Mainly for that reason, I found it more convenient to use Systemwide when mixing because it performs its calibration outside of your DAW’s signal path, so bypassing is unnecessary. I’d almost rather put up with the latency of the application, than face a situation where I just rendered a final mix along with alternates and then discovered that I’d left the correction on and have to do it again.
Sonarworks plans to add a feature down the road that warns you to turn off the correction when it senses you’re going to bounce a mix. That would be welcome.
Other than choosing the correct calibration file, you can use the default settings of either the Reference 4 Systemwide application or the Reference 4 plug-in and get good results. But if you want to customize the behavior and response, some user adjustments are available in the GUIs of both.
The Safe Headroom switch (which is on by default) keeps the output low enough to prevent clipping, but can be turned off. if you want more level. There are also limiting options available that allow you to restrict how much boosting the software can do in particular frequency ranges during the correction process. If you monitor at loud levels and are worried that the EQ boosts of the calibration curve might blow a speaker, you can set the limiter for more aggressive protection.
You also get a Mono button, which is handy to have on your output when mixing so you can check mono compatibility. Another calibration option is called Bass Boost and Tilt. When enabled, it gives you a 2 dB bass boost and presents you with adjustment controls for the bass level. It also features a Tilt slider, which operates like a tilt EQ, boosting bass and cutting highs simultaneously, or vice versa, depending on where you set it.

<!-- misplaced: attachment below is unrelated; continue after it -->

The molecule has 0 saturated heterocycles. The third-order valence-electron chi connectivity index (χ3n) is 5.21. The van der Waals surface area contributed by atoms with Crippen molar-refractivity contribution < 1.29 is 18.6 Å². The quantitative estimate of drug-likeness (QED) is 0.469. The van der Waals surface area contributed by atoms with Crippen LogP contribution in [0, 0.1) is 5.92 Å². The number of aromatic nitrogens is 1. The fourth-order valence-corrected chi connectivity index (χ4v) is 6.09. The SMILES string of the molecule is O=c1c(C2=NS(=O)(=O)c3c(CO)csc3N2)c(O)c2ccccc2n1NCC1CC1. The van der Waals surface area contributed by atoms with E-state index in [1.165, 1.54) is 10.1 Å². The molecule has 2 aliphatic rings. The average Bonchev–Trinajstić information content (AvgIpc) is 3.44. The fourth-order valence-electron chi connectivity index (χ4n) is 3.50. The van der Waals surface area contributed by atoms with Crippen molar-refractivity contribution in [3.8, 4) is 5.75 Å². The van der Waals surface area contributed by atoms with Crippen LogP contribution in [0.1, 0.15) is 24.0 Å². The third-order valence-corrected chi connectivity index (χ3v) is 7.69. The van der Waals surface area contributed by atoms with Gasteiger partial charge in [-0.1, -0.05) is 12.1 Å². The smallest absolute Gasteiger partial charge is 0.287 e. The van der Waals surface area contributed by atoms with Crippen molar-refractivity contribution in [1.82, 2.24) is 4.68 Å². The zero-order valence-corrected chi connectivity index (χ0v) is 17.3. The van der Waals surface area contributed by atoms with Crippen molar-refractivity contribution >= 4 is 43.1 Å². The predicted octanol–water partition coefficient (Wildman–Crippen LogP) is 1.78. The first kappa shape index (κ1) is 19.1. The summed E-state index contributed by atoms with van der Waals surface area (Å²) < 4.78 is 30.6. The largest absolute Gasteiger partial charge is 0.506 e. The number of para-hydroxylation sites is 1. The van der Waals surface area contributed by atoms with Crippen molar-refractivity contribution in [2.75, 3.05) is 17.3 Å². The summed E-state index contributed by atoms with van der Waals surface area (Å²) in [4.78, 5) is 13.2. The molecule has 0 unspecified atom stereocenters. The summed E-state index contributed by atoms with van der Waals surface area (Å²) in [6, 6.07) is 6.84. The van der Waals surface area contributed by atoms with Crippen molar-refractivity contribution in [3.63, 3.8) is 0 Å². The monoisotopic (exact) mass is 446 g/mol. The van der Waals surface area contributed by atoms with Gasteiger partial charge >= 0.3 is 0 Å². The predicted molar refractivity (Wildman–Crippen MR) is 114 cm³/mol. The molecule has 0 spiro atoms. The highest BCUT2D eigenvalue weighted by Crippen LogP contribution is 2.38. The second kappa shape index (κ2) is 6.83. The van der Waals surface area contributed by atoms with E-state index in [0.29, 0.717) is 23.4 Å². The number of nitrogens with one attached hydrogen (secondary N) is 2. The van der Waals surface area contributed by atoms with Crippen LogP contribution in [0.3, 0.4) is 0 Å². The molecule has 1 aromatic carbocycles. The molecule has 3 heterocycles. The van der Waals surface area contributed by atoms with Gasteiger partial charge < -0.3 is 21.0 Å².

Both of these controls are there to allow you to tailor the Sonar SR calibration. I asked Sonarworks about this and was told that some people are used to mixing in bass-heavy rooms, or situations where they’re accustomed to hearing highs or lows accentuated, and they don’t want to eliminate those sonic characteristics from their monitoring entirely.
Another option, Predefined Target Curves, has two choices. The first is X-Curve, a theater sound target curve that attenuates both the bottom and top end. The other, B&K, simulates the response of B&K hi-fi speakers from 1974. In Sonarworks software before version 4, you could find simulations of a range of studio monitors, but the company pulled those out due to trademark issues and hopes to be able to return them in a future version.
Interestingly, the GUIs also have a Wet/Dry control. I asked Sonarworks about why this would be useful, and they told me that it is a legacy feature from early versions of the software. Back then, Sonarworks had yet to develop its current stellar reputation. People using the software didn’t always trust the results entirely and wanted to be able to dial in the calibration only partially.
WORKING WITH SR
Up until now, I’ve mostly been talking about the features in Sonarworks Reference 4 and how to use them. But the critical question is: how well does it work? Based on my experience, very well.
With Reference 4 correction applied, the frequency response of my two sets of studio monitors (PreSonus R80 and Genelec 1029A) is now quite consistent. That consistency extends to my Audio-Technica ATH-M70X headphones as well. Naturally, there’s a big difference between the experience of listening to speakers as opposed to headphones, but it feels similar from a frequency response standpoint.
I did quite a bit of mixing while monitoring with Reference 4, using either Systemwide or the plug-in, and I found that my mixes translated better to other systems than ever before. My untreated studio tends to attenuate bass, so before using Reference 4, I had to consciously undermix the bass to compensate. With Reference 4, the bass levels in my mixes translate more accurately.
I’ve found the Sonarworks system to be a valuable tool providing a flat mixing environment that would cost a lot more to achieve by way of acoustical treatment.
If studio acoustics are an issue in your studio, give Sonarworks Reference 4 a try. It could be the easy, and relatively inexpensive, solution that proves perfect for you.
Marty Cutler is the author of The New Electronic Guitarist, published by Hal Leonard.